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2D materials could make lithium-air batteries a reality

二维材料可以使锂空气电池成为现实

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【来源】: 英国工程技术学会
【时间】: 2019-01-13
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According to University Of Illinois At Chicago researchers, lithium-air batteries could be even more efficient and provide more charge with the incorporation of advanced catalysts made from two-dimensional materials.

Catalysts help increase the rate of chemical reactions inside batteries, and depending on the type of material from which the catalyst is made, they can help significantly boost the ability of the battery to hold and provide energy.

“We are going to need very-high-energy-density batteries to power new advanced technologies that are incorporated into phones, laptops and especially electric vehicles,” said researcher Amin Salehi-Khojin.

His team synthesised several 2D materials that can serve as catalysts. A number of their 2D materials, when incorporated into experimental lithium-air batteries as the catalyst, enabled the battery to hold up to 10 times more energy than lithium-air batteries containing traditional catalysts.

“Currently, electric vehicles average about 100 miles per charge, but with the incorporation of 2D catalysts into lithium-air batteries, we could provide closer to 400 to 500 miles per charge, which would be a real game-changer,” Salehi-Khojin said. “This would be a huge breakthrough in energy storage.”

15 different types of 2D transition metal dichalcogenides or TMDCs were synthesised. TMDCs are unique compounds because they have high electronic conductivity and fast electron transfer that can be used to participate in reactions with other materials, such as the reactions that take place inside batteries during charging and discharging.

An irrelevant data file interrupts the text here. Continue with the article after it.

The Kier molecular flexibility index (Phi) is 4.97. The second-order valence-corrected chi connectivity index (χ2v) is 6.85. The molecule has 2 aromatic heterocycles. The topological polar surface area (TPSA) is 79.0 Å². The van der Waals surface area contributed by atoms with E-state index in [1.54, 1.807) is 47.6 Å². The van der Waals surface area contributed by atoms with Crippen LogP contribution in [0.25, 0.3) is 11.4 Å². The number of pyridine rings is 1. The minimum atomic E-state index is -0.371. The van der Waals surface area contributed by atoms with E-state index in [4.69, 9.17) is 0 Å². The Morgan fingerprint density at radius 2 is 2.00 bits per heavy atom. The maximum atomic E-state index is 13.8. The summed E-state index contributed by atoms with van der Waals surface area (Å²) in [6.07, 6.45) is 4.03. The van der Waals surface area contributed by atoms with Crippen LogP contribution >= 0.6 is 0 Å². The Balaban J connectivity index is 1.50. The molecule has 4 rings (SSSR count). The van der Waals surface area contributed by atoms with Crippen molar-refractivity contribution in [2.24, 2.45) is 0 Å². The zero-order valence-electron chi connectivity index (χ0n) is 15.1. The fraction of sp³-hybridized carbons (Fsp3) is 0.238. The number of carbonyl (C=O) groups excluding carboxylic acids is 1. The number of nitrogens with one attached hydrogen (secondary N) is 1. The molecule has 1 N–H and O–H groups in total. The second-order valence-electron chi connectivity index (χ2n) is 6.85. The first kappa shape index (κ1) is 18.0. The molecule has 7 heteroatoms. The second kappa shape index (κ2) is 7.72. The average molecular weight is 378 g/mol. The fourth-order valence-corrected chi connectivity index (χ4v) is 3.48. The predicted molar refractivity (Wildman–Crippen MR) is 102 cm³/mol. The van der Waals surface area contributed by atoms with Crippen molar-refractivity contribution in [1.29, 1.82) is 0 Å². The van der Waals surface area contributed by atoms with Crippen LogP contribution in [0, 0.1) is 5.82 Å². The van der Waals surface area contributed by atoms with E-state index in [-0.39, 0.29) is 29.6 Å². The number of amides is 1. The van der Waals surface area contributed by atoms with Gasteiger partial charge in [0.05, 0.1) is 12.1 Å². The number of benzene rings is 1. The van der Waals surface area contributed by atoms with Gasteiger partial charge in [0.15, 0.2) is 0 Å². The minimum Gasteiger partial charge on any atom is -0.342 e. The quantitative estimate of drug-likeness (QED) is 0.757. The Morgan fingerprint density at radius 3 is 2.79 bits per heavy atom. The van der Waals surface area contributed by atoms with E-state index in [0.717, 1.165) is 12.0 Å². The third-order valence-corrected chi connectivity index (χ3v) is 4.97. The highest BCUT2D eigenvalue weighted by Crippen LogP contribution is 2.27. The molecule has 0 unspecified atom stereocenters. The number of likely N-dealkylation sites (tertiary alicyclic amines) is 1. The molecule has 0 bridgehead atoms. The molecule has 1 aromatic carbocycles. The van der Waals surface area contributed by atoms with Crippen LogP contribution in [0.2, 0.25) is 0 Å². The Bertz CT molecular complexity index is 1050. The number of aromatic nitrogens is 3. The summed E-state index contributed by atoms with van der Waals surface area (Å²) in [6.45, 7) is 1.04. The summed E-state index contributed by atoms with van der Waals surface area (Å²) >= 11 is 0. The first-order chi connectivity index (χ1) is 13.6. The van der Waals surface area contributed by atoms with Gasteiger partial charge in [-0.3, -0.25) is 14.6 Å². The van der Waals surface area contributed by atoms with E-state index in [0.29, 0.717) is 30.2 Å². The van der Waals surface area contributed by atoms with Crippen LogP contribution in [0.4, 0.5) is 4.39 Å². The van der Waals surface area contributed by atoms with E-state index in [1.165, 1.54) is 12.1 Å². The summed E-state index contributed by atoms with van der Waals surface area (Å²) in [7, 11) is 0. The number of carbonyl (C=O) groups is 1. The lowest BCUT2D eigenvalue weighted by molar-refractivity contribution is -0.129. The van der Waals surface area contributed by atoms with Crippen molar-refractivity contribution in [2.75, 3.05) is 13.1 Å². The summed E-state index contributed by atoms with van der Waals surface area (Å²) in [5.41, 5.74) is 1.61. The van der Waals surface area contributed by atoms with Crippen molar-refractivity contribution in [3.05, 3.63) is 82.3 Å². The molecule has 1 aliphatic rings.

The investigators experimentally studied the performance of 15 TMDCs as catalysts in an electrochemical system mimicking a lithium-air battery.


“In their 2D form, these TMDCs have much better electronic properties and greater reactive surface area to participate in electrochemical reactions within a battery while their structure remains stable,” said Leily Majidi first author of the paper.

“Reaction rates are much higher with these materials compared to conventional catalysts used such as gold or platinum.”

One of the reasons the 2D TDMCs performed so well is because they help speed both charging and discharging reactions occurring in lithium-air batteries.

“This would be what is known as bi-functionality of the catalyst,” Salehi-Khojin said.

The 2D materials also synergise with the electrolyte – the material through which ions move during charge and discharge.

“The 2D TDMCs and the ionic liquid electrolyte that we used acts as a co-catalyst system that helps the electrons transfer faster, leading to faster charges and more efficient storage and discharge of energy,” he said.

“These new materials represent a new avenue that can take batteries to the next level; we just need to develop ways to produce and tune them more efficiently and in larger scales.”